Still, in many fishing circles, the visibility factor of fluorocarbon has also become a subject of debate amongst many anglers. “Is fluorocarbon really tougher for fish to see than mono? Or does using a fluorocarbon leader really help you catch more fish?” I think in some situations it does.

In fact, on many occasions I believe using a fluorocarbon leader has helped me hook and land fish that I might not have caught otherwise. In dirty or ever cloudy water, I don’t think there is much of a benefit to using fluoro leaders (other than its improved abrasion resistance over mono). In clear water situations, however, I believe fluorocarbon can help produce more bites, especially from keen eyed fish. Tuna fishermen (in particular those chunking bait) have become especially fond of fluorocarbon over the years. Also there have been many times when making a change from a mono to fluoro leader has produced more striped bass for me and my clients on my boat. Surprisingly, I have also seen fluorocarbon make a difference while fishing for stripers at night from the Route 50 Bridge. Over the years, I have seen enough evidence to secure a spot for fluorocarbon in my tackle box.

Generally, for inshore striper fishing I will use about a 30-inch section of 30- to 40-pound test fluorocarbon leader. However, if I am going to come in close contact with rock and other hard structures (like on the bridge) I will often go up to a 50- or even 60-pound test fluoro. I’ve found the tuna guys offshore tend to start out using 80-pound test for their leaders, but often will go lighter if they feel it is necessary to get bit.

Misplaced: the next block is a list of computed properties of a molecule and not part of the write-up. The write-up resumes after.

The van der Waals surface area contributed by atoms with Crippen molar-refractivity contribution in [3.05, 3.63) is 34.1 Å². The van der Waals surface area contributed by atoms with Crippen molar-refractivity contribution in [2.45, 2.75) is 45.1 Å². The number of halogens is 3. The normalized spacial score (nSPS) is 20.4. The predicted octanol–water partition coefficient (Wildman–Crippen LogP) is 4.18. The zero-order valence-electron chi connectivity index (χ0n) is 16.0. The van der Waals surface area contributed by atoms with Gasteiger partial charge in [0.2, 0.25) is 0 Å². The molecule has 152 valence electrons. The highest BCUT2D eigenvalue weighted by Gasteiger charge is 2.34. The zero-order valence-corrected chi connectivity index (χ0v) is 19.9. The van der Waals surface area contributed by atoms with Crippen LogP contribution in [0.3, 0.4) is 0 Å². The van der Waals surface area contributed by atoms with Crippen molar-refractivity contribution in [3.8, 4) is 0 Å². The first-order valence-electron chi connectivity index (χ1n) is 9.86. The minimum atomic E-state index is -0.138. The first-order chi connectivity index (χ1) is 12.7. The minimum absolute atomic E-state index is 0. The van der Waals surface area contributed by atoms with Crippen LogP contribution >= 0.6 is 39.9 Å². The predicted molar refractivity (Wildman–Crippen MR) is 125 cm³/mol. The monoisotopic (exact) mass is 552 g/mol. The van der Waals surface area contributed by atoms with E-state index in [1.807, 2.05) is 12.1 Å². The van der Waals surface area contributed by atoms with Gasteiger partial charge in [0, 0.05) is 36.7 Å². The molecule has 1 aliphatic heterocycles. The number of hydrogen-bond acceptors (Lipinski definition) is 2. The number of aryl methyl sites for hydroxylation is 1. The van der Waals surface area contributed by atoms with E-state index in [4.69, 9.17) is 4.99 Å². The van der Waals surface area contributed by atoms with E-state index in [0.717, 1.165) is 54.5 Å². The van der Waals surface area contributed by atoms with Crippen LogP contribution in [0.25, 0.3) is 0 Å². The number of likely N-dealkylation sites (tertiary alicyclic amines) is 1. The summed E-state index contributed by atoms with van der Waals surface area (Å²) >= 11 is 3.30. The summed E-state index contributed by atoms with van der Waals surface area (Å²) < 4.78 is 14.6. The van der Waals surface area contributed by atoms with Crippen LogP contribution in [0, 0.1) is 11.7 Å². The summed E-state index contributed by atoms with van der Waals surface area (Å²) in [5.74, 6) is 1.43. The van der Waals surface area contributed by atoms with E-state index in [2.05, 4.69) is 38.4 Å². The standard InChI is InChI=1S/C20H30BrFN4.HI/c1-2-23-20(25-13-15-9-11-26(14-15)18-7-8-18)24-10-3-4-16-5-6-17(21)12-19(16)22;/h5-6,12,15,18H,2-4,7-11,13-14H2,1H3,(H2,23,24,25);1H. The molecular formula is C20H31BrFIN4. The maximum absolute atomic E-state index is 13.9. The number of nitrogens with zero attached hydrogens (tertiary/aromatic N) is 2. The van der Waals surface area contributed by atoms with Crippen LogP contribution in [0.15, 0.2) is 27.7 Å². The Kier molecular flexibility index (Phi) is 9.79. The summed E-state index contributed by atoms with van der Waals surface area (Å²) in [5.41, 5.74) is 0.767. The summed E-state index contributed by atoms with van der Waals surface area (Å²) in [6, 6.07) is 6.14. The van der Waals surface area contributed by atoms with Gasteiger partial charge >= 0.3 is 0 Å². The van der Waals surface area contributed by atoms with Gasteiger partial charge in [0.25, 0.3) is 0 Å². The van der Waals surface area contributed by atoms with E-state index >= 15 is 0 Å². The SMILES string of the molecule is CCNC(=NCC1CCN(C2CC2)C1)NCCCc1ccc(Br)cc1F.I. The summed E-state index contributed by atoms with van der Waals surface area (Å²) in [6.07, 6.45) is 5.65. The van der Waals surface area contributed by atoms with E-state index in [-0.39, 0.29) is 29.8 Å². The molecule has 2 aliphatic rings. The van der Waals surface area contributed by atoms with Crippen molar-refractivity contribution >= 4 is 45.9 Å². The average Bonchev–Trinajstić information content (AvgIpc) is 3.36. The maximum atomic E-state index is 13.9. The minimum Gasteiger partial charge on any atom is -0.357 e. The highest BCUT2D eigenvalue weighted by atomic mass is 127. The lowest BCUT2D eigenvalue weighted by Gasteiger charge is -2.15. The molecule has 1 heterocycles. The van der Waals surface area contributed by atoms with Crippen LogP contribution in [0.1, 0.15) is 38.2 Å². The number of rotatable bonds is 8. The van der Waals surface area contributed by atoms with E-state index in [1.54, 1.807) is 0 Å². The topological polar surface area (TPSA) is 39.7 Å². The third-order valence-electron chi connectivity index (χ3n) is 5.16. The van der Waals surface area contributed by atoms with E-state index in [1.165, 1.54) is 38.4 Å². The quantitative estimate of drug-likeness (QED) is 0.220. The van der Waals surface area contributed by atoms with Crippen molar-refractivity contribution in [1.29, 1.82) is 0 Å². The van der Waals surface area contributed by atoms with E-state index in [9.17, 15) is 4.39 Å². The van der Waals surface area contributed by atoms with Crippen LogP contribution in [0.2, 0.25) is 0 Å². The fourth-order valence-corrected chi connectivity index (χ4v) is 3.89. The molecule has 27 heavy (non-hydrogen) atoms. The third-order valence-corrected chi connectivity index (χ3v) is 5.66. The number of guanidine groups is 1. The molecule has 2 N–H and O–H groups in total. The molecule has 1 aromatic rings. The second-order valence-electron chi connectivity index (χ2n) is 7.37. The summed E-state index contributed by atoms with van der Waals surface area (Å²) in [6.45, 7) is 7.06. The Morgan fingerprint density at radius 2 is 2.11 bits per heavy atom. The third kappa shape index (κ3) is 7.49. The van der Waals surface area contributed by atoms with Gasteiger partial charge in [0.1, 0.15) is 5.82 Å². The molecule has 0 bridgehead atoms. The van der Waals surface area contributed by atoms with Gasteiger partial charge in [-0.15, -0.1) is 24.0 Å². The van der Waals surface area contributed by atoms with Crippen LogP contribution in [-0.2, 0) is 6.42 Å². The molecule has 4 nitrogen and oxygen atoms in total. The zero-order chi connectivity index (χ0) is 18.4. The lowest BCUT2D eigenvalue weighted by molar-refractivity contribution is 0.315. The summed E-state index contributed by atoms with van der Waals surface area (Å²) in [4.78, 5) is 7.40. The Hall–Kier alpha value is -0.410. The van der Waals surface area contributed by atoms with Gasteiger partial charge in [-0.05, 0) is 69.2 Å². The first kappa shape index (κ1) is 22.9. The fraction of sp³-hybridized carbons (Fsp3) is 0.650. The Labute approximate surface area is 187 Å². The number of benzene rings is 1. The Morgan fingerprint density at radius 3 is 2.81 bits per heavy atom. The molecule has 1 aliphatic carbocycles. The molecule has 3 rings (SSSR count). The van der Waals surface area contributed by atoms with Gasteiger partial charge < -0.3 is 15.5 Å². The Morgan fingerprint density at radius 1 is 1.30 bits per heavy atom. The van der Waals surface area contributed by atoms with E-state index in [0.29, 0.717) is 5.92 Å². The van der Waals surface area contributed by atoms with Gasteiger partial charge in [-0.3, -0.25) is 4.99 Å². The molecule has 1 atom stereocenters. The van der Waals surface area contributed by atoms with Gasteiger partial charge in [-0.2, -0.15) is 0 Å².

This concludes our series on fishing lines. Hopefully after reading these articles you now know a little bit more than you ever thought you would need to know about braid, mono and fluorocarbon lines. But for now, let’s forget about fishing lines, and shift our focus back to look at some of the fishing reports that have come in this past week.

Sue Foster at “Oyster Bay” reports, “Fishing this week was still good on flounder though there are tremendous amounts of throw backs. Croaker fishing is up and down in the bay. Some days anglers catch plenty. Other days they can’t find them. Blues are biting around the Inlet area and Route 50 Bridge. A few nice stripers were caught at the Inlet. Stripers are also biting around the Route 50 Bridge and South Jetty. Big spot are in the bay as well, but no small spot. Little finger mullet and peanut bunker are around for bait for cast netters.